[R] can you tell what .Random.seed *was*?

G. Jay Kerns gkerns at ysu.edu
Fri May 15 19:08:06 CEST 2009

> Set.seed takes an integer argument, that is, 2^32-1 distinct values
> (cf NA_integer_), so the very simplest approach, brute-force search,
> has a hope of working:
> whatseed <- function (v)  {
>   i <- as.integer(-2^31+1); max <- as.integer(2^31-1)
>   while (i<max) { set.seed(i); if (runif(1)==v) return(i); i<-i+1 }
> }
>> (OK, being able to figure it out in 2*10^68 years
>> doesn't count, but within a couple months is acceptable.)
> set.seed(-2^31+100000)
> system.time(whatseed(runif(1)))
>   user  system elapsed
>   1.53    0.00    1.53
> 2^32*(1.53/100000)/3600
>    => 18.25
> 18 hours
>> 3) does the answer change if there is a
>> remove(.Random.seed)
>> command right before the save.image() command?
> Depending on which RNG algorithm (RNGkind) you use, there may be
> cryptographic techniques that are more efficient than brute-force
> search, especially if the full internal state (.Random.seed) is
> preserved.
> This all assumes that the seed is set *only* with set.seed.  If
> .Random.seed is modified directly, there are many more possibilities
> for most of the RNGs.
>             -s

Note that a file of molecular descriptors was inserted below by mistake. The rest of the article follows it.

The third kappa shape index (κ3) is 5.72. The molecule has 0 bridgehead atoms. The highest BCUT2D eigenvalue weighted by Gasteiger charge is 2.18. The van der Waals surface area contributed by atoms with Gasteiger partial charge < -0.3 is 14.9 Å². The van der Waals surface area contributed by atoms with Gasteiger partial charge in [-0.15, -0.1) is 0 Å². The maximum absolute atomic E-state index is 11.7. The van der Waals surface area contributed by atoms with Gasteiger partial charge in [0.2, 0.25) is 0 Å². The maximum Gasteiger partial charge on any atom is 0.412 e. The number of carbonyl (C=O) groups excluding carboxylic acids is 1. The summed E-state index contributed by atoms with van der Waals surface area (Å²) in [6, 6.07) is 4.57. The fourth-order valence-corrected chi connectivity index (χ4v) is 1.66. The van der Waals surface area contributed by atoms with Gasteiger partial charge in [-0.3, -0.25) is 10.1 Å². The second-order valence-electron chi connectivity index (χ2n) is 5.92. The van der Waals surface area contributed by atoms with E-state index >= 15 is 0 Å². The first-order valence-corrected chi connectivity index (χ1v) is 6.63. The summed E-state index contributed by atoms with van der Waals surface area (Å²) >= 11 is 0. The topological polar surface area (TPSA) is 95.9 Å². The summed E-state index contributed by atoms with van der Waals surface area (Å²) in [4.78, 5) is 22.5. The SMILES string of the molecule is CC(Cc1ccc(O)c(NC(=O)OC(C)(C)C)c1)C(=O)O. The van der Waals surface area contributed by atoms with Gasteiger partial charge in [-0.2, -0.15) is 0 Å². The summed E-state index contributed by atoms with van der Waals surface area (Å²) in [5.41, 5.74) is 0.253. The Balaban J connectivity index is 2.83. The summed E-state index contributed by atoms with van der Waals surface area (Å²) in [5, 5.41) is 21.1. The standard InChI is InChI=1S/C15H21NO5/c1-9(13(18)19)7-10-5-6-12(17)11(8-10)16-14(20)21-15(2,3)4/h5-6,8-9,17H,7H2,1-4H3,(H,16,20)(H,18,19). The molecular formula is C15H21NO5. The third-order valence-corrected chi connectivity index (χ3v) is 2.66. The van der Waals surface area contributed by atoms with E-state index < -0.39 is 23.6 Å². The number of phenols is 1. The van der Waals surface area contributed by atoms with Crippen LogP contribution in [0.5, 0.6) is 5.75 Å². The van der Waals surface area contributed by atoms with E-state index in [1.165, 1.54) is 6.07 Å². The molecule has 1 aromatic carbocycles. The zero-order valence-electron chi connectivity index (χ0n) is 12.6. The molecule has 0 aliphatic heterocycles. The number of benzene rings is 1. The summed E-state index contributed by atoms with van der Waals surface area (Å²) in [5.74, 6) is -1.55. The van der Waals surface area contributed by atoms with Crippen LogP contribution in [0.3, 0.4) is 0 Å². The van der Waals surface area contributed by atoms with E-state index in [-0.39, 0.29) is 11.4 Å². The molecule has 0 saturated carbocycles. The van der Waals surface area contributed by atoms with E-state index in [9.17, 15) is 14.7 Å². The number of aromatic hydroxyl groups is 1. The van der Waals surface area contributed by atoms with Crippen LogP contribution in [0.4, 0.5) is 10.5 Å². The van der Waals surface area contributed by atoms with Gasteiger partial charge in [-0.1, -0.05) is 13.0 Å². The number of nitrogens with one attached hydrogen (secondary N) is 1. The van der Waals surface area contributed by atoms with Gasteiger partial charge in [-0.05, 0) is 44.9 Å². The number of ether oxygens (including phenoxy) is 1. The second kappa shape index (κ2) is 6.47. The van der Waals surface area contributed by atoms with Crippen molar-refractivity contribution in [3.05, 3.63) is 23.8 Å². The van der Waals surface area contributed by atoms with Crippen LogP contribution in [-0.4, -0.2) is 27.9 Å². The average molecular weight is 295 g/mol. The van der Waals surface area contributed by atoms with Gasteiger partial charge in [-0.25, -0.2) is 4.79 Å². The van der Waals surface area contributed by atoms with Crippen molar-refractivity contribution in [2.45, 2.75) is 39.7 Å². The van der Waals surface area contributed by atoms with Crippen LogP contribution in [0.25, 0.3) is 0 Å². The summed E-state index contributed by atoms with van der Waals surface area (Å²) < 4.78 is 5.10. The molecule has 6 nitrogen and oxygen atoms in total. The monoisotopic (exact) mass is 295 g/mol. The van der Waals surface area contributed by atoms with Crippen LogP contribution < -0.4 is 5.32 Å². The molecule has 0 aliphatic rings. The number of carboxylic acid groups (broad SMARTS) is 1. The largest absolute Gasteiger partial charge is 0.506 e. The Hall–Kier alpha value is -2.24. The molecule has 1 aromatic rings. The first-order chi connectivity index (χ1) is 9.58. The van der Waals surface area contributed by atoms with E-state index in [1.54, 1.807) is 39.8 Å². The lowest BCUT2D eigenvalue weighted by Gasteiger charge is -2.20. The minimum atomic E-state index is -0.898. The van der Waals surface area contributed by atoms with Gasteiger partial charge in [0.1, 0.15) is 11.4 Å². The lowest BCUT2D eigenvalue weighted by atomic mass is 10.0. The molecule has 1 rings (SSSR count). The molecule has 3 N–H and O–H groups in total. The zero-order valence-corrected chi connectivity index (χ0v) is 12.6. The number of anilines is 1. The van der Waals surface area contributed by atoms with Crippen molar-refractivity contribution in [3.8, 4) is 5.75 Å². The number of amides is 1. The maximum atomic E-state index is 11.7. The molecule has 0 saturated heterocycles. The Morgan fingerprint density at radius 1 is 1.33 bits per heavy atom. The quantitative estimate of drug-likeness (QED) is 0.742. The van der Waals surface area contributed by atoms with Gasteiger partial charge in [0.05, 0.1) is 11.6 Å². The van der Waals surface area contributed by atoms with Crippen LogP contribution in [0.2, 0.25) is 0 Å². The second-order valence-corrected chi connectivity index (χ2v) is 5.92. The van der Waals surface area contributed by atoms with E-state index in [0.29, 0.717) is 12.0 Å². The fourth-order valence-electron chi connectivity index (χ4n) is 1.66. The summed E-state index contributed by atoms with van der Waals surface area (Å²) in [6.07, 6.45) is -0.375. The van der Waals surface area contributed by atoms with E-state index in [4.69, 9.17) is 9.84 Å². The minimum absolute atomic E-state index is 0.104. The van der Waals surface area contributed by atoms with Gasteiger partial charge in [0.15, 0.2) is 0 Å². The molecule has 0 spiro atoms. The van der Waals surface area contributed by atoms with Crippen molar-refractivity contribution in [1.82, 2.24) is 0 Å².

Thanks very much to Warren and Stavros for their additional insight.
Putting all of this together, I think I am now ready to formulate my
question intelligently:

Using Sweave, I want to distribute randomly generated problems AND
answers to both teacher AND student.

More precisely, I want to distribute:
1) the .Rnw file
2) the .RData file saved near the end of the Sweave process.

I want it to be *easy* for the Instructor to change my seed and
generate new problems.

I want it to be *difficult* for students to figure out the seed and
automatically generate solutions on their own.

Of course, "difficult" is a relative term, since what is "difficult"
for them may well be "easy" for me, and what is difficult for me will
be trivial to cryptographers and some people on this list.  The
audience would be, say, upper division undergraduate students at a
public university.

What is clear so far: a brute force search of set.seed() is really
pretty easy and fast... even for students at this level.

However, relating to Duncan's second remark:  what if the Instructor
inserted an *unknown* very large number of calls to the RNG near the
beginning of the .Rnw (but after the set.seed)...  and did not
distribute this information to the students...  that would make it
much harder, yes?

Any ideas that are even better than this?

Conceivably, some of my students will be searching these archives in
the future;  please feel free to respond off-list if appropriate.



G. Jay Kerns, Ph.D.
Associate Professor
Department of Mathematics & Statistics
Youngstown State University
Youngstown, OH 44555-0002 USA
Office: 1035 Cushwa Hall
Phone: (330) 941-3310 Office (voice mail)
-3302 Department
-3170 FAX
E-mail: gkerns at ysu.edu

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